GPGPU Gets Ready for Prime Time
Enthusiasts have been talking about general-purpose processing on graphics processing units (GPGPU) for about eight years now and some progress in that direction has been made in the last two or three years. Looks like in 2010 there will finally be critical mass of consumer applications that take advantage of GPGPU technologies.
Screenshot from vReveal by MotionDSP, a software that can take advantage of computing capabilities of Nvidia GeForce hardware
Until recently all the GPGPU-accelerated software was developed for specific hardware using specific tools, e.g. ATI Stream or Nvidia CUDA, there were no unification or standard-based approaches. As a result, the vast majority of GPGPU programs is exclusive to Nvidia CUDA architecture and work only on Nvidia GeForce graphics processors. However, since Microsoft DirectCompute and Khronos OpenCL standards were finalized in 2009 and appropriate software development kits are available from both ATI/AMD and Nvidia, standard GPGPU programs should emerge in 2010.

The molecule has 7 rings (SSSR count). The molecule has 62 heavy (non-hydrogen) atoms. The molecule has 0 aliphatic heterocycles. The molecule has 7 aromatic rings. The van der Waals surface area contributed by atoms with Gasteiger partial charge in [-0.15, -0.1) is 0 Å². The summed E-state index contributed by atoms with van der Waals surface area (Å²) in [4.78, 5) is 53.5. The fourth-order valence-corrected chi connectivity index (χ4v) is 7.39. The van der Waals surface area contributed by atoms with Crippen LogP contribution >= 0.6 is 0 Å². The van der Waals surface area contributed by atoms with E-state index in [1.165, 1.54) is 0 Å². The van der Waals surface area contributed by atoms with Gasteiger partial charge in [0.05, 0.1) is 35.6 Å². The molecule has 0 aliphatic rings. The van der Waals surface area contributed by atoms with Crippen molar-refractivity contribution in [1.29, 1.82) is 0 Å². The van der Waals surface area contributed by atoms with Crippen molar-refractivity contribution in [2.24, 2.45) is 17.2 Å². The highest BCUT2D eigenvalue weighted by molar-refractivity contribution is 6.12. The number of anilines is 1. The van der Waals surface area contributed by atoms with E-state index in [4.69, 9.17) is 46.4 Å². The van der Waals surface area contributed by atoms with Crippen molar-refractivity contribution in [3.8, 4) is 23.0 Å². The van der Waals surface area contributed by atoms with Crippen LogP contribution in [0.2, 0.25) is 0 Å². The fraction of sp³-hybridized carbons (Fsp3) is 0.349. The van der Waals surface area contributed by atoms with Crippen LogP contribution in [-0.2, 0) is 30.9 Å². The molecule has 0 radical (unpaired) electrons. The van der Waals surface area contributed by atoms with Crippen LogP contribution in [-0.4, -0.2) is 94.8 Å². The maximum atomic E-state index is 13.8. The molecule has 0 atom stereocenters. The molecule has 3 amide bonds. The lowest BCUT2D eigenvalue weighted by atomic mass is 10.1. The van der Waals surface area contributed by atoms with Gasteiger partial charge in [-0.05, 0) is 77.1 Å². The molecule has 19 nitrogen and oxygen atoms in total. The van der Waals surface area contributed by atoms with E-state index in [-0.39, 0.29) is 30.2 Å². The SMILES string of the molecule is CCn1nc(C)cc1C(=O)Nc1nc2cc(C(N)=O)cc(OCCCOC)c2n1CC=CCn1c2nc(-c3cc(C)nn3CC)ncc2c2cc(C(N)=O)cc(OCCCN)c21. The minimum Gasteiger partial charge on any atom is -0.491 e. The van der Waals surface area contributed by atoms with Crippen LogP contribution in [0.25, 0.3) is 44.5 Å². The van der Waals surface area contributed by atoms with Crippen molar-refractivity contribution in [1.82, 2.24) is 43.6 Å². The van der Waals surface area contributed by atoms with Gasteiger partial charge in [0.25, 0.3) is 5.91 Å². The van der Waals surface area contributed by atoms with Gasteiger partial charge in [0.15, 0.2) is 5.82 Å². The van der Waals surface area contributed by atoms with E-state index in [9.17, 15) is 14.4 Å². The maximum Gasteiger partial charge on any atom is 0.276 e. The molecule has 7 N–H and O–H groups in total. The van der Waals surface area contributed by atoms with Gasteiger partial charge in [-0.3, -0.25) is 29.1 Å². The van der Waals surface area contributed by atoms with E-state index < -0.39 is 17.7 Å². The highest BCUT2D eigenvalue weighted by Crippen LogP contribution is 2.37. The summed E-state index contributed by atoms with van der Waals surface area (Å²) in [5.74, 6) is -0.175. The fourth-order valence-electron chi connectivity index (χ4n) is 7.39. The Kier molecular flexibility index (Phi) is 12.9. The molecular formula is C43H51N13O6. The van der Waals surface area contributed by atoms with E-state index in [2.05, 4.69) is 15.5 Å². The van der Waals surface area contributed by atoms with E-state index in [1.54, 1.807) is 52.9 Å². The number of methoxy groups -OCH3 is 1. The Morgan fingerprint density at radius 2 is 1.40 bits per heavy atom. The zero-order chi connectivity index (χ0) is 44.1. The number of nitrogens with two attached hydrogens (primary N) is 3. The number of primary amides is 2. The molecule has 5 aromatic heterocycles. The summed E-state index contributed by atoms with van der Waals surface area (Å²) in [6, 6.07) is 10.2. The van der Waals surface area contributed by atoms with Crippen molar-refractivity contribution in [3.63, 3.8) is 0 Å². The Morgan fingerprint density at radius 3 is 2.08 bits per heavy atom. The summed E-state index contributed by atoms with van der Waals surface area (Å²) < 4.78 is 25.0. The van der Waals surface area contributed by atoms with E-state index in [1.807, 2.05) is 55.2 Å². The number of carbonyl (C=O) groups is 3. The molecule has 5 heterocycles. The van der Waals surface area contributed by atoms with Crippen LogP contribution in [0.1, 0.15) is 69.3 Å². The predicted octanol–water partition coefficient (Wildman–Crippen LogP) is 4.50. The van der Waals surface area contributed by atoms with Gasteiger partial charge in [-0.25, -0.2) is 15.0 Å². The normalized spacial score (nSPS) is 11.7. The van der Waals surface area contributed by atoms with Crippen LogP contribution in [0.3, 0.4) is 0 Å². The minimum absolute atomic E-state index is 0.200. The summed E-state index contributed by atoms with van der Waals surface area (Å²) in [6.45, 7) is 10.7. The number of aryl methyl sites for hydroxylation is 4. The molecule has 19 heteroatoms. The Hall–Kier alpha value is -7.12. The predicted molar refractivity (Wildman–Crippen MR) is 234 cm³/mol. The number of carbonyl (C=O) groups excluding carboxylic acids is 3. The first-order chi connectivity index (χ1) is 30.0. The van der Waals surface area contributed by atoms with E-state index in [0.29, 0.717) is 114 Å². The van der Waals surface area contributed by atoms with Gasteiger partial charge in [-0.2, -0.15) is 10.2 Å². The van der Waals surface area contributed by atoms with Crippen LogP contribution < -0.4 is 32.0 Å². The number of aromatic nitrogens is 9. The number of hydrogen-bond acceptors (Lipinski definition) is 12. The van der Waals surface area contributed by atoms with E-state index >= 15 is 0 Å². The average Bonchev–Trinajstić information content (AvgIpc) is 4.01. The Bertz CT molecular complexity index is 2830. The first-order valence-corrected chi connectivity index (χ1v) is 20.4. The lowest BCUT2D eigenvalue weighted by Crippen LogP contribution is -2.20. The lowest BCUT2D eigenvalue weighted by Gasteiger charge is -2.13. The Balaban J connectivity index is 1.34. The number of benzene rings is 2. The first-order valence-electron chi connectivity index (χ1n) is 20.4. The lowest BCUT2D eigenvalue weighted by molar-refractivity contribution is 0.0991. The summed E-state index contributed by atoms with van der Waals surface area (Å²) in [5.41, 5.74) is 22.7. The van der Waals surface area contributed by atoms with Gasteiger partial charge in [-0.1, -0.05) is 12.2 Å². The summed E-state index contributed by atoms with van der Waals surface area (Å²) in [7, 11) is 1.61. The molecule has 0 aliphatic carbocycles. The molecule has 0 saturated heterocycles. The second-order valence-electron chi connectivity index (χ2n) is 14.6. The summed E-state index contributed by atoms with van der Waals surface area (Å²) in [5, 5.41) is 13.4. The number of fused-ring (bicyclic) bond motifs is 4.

Thanks to industrial standards, we expect a lot of programs to finally start using graphics processing units for general-purpose computing, which will, without doubts greatly increase the importance of GPUs and will transform them into universal accelerators. This will help ATI, graphics business unit of Advanced Micro Devices, and Nvidia Corp. to boost sales of their advanced GPUs this year.